Example Group (EN): Aerobic decomposition of glucose


#1

Glucose is produced by plants, using water, carbon dioxide and the help of solar energy.

Animals and humans ingest glucose and use the chemical energy stored in these molecules as “fuel”. This energy is released through several steps, including glycolysis, Krebs cycle and the electron transport chain.

First, we have to introduce some terms:

  • ATP - Adenosine triphosphate:
    Adenosine triphosphate (often called “molecular unit of currency”) is a molecule storing and transporting energy in our bodies. You can think of it as a truck delivering fuel (chemical energy) to a factory (your body cells). This fuel gets "burned” and the energy released is used to process other materials (e.g. synthesize proteins). Adenosine triphosphate releases energy through hydrolysis to ADP (adenosine diphosphate) and phosphate. Throughout the day an average human produces and breaks down about 70 kg (about 150 lbs) of ATP.
    ATP.wal (23.2 KB)

  • NAD/NADH:
    Nicotinamide adenine dinucleotide (NAD) is also used to store energy, just like a battery. It gets “charged” (meaning storing energy in this context) by accepting a single proton (hydrogen core) and two electrons. Due to the additional hydrogen atom a “charged” NAD molecule (NAD + H) gets called NADH. By reversing this process the stored energy is released.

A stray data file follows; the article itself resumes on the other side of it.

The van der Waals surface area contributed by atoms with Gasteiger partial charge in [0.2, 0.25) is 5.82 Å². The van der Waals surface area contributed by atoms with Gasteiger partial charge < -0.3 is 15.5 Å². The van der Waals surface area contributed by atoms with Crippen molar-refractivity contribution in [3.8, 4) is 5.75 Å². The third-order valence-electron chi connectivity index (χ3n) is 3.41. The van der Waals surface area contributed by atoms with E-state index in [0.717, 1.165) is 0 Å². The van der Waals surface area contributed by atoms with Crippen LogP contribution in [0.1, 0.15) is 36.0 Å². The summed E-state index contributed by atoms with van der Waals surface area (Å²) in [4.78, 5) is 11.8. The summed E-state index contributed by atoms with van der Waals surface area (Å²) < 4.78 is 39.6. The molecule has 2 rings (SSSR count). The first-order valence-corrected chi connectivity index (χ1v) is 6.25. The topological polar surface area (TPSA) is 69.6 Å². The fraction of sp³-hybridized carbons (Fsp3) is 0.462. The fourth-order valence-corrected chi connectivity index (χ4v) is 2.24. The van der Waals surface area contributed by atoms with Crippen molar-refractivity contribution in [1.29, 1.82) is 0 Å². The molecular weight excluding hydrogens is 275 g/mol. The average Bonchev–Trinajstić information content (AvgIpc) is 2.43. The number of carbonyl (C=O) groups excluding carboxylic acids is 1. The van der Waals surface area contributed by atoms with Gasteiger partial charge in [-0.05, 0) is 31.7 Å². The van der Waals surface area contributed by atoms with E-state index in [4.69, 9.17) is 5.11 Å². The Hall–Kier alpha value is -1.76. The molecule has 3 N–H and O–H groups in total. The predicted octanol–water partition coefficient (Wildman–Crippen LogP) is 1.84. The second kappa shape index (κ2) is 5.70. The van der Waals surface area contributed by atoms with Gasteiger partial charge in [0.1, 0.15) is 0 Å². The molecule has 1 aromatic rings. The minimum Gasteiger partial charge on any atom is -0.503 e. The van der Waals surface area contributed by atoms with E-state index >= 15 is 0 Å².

NAD.wal (32.8 KB), NADH.wal (33.7 KB)

Aerobic decomposition of glucose can be split into three parts:

  1. Glycolysis: One glucose molecule is broken down throughout several steps into two molecules pyruvate. This also turns two molecules ADP into ATP. Many organisms like bacteria only use this mechanism to obtain energy, as oxygen is needed to break down pyruvate.
    Glucose.wal (11.8 KB), Glycolysis.wal (5.8 KB)

  2. Krebs cycle (citric acid cycle): In our bodies glycolysis is followed by the citric acid cycle. One molecule pyruvate combines with oxaloacetate and forms citrate. Citrate dissociates two carbon atoms oxidized to carbon dioxide and some hydrogen atoms. This turns it into succinate and later oxalacetate, which again combines with pyruvate. As you can see this reaction works like a cycle: “new” pyruvate is provided and processed to something that can again process pyruvate. Throughout this process energy is released. In conclusion one molecule pyruvate is turned into three molecules of carbon dioxide and eight hydrogen atoms which make up NADH.
    Citrate.wal (10.3 KB), Oxalacetate.wal (7.3 KB)

  3. Electron transport chain (respiratory chain): In the final step of the electron transport chain oxygen accepts hydrogen atoms from NADH. You may have learned about the combustion of oxyhydrogen in your chemistry course, the reaction is the same. Luckily for us, the “combustion” happens slower and in a more controlled matter. Carbon dioxide is released through exhalation, the resulting energy is once again stored in ATP.